Paris — Sixty years after the liberation of Paris from Nazi domination, France remains at the centre of European and world politics. The texture and quality of daily life here is unequaled in Europe. While France represents a delightful puzzle for the foreigner, there is a mysterious welcome about it: It almost feels like home.

The attractive familiarity of the French way of life has to do with more than cultural references. The real story of France is its civilization. The French enlightenment, the age of reason, the Republican spirit, and the great accomplishments and works they produced (mostly, though not always, for the benefit of the planet) are still on display here, though under attack, and losing ground elsewhere. Itâe(TM)s what makes France important today.

The fall of France, so soon after the opening of hostilities in 1939, was the defining moment of World War II. Fascists had taken power in Spain, Italy and Germany; now France had a collaborationist government, and the Nazis marching on the Champs Elysées by June of 1940.

When you visit the memorials to the dead in the two world wars, in the village squares across France, the contrast between the number killed in the Great War of 1914-18 and its successor is what stands out. France lost a generation of young men in the first war; casualties in the second war were very light in comparison. It is as if the French people had understood: marching men to war was more destructive than waiting for the peace, and resisting the occupation.

A day, any day, in Paris is a visual treat. Thought went into making the city; its great street plans were laid out by in the 19th century by the civil servant, préfet Georges-Eugène Haussmann. The pedestrian zones which tourists enjoy today were brought forward by city hall. The magnificent public buildings are not all left over from the period of absolute monarchy. The “great works” continue today.

Itâe(TM)s no wonder Paris is the number one tourist destination in the world. Perhaps the Governor-General could lead a delegation of local Canadian politicians to France. It would give them some insight into the role of government in creating a civilization.

When François Mitterand was President of France, he used to slip away from his office in the presidential palace, and walk along the quays next to the Seine, visiting the book sellers, and buying their wares. Often he would start his day with a visit to his favourite book store. The contrast with Mike “never read books” Harris is too cruel to bear. (Yet from 1983 to 1986 Mitterand used the counter-espionage service to plant electronic bugs on his enemies. The trial opens this week in Paris.)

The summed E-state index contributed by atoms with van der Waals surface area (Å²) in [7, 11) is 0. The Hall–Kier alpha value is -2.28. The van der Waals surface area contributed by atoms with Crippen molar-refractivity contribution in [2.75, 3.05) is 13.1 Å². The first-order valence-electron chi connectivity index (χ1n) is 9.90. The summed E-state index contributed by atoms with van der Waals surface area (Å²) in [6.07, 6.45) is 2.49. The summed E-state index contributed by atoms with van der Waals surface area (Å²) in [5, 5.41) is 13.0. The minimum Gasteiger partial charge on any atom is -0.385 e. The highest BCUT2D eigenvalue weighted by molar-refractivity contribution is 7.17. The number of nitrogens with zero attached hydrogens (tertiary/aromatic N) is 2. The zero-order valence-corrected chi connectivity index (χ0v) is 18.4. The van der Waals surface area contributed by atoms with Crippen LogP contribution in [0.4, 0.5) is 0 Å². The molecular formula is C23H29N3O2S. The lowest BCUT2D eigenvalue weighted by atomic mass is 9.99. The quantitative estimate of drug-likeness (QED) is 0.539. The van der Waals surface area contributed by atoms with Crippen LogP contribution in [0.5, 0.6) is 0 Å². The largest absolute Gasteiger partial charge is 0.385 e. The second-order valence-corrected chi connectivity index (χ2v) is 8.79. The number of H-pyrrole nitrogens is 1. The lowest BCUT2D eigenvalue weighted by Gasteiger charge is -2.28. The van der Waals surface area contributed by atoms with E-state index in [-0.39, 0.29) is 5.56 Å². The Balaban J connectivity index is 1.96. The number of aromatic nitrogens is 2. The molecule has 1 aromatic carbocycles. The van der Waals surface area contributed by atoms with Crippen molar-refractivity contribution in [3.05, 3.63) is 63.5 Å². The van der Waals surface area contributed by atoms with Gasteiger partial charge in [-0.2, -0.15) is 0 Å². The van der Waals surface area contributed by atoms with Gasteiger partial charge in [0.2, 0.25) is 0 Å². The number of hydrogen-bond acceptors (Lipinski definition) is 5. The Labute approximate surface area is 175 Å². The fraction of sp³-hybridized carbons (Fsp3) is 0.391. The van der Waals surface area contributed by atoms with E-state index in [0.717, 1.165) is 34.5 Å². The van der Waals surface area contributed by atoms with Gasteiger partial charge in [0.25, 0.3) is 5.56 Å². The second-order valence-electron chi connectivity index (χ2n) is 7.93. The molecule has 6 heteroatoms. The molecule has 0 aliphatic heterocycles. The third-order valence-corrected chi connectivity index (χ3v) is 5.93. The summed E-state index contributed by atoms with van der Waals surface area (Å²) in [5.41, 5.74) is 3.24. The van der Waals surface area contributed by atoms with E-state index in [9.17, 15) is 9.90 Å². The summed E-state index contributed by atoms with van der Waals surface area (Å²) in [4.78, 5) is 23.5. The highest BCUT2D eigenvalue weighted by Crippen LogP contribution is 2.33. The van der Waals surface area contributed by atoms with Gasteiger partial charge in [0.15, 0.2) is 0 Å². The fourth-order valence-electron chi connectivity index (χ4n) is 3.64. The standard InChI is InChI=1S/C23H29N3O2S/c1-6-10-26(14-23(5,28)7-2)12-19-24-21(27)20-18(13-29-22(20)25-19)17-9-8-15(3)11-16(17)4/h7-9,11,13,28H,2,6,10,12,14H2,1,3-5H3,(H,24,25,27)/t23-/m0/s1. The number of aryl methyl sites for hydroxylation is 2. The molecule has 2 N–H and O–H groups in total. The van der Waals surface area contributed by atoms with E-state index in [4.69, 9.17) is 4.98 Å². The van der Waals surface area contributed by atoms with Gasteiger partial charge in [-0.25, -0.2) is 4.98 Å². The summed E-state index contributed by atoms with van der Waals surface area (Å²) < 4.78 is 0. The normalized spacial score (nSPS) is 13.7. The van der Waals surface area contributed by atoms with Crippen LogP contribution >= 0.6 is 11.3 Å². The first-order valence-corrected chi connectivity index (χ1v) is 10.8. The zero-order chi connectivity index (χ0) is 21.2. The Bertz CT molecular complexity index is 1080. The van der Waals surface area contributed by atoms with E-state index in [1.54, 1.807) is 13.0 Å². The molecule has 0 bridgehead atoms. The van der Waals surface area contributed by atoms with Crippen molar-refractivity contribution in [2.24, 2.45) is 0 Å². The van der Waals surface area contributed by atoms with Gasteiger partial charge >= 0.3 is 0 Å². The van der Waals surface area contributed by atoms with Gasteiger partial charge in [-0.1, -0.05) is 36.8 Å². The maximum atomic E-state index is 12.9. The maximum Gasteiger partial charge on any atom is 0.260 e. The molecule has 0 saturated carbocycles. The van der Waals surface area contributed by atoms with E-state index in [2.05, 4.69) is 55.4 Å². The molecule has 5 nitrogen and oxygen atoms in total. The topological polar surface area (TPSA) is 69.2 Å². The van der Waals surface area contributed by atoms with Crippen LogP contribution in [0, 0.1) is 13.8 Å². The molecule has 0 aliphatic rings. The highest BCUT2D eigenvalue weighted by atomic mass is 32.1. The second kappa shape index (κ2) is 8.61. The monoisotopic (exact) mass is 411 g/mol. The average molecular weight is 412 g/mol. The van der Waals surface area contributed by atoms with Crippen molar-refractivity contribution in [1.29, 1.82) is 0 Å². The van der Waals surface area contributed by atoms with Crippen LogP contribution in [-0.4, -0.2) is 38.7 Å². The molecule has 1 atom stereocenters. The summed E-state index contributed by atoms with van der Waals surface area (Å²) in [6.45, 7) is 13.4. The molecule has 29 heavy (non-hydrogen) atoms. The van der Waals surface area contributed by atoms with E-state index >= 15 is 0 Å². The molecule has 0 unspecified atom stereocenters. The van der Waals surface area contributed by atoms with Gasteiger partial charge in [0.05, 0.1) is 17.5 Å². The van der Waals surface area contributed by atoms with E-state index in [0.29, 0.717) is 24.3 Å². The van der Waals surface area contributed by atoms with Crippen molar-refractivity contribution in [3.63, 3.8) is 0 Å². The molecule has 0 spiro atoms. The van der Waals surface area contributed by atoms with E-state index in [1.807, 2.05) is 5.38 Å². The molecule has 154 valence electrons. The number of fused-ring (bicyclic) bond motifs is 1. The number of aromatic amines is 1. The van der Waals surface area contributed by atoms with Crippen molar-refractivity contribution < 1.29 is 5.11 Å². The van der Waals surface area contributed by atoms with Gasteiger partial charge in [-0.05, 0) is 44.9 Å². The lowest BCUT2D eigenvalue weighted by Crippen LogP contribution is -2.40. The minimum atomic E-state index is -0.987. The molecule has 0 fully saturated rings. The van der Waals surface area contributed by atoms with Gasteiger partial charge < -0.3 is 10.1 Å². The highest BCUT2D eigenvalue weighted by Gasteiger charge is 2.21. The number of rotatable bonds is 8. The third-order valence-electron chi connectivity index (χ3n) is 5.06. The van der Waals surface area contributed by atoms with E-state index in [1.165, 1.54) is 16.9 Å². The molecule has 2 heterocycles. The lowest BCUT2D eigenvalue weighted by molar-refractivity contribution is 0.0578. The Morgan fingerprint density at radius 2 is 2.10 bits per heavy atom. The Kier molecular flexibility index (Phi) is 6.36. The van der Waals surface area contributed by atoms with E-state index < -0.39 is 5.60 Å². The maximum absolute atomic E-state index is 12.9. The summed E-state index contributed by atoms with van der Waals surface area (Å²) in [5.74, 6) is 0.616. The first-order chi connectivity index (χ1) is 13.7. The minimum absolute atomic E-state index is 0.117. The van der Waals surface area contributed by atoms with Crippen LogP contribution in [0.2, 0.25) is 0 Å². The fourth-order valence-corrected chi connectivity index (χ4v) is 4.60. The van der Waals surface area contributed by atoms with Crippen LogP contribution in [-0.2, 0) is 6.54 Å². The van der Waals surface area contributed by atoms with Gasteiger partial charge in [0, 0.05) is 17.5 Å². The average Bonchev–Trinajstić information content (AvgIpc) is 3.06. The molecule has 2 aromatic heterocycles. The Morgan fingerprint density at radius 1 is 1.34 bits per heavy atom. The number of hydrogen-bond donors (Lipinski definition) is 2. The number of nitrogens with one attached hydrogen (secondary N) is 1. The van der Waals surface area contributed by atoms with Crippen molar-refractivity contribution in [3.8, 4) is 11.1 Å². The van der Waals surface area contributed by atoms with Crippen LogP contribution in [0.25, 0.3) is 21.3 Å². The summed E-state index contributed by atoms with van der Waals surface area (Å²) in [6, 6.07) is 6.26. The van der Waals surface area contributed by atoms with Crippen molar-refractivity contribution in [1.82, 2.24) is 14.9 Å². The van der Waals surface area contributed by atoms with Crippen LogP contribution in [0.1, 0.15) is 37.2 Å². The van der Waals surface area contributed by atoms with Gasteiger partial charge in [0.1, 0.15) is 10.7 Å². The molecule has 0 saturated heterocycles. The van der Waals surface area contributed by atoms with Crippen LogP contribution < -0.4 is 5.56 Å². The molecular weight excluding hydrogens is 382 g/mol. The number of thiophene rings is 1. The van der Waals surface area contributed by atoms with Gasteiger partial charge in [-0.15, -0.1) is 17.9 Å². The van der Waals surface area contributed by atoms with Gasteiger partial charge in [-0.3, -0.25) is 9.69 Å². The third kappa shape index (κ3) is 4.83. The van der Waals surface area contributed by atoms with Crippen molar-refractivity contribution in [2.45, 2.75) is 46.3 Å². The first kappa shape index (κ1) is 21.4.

Among the doubtful contributions of France to world civilization is its role as an imperial power. The bloody civil conflict in the Ivory Coast is in the public mind right now in France and is unlikely to fade from view shortly. France continues to bear the shame of what it did in its overseas empire in Indochina and Algeria, and its neocolonial presence in Africa remains especially troubling.

And, yet French civilization represents the best of western civilization. Its fierce attachment to public education has produced a citizenry capable of carrying on a public conversation. There is a public market at least once a week in villages across France. People come out, meet and greet each other, transacting the business of the Republic, as well as choosing the best fresh produce available in the world.

You can read Le Monde; it gives a daily example of what a newspaper is supposed to be, impressive for the breadth of its coverage and no less for the general literacy and culture it demands from its readers.`

As we watch, stunned, the accession of George W. Bush to the American presidency for a second time, the comparison with France becomes more significant. Can the French hold off against the American economic model being pushed here by the political right? Will French democracy deteriorate the way American democracy is detonating?

When the Nazis were defeated, the French led the way to rebuilding Europe in partnership with the Germans. There is an expression in German, “go and live like God in France.” France: the last, best hope for Western civilization.

Duncan Cameron

Duncan Cameron

Born in Victoria B.C. in 1944, Duncan now lives in Vancouver. Following graduation from the University of Alberta he joined the Department of Finance (Ottawa) in 1966 and was financial advisor to the...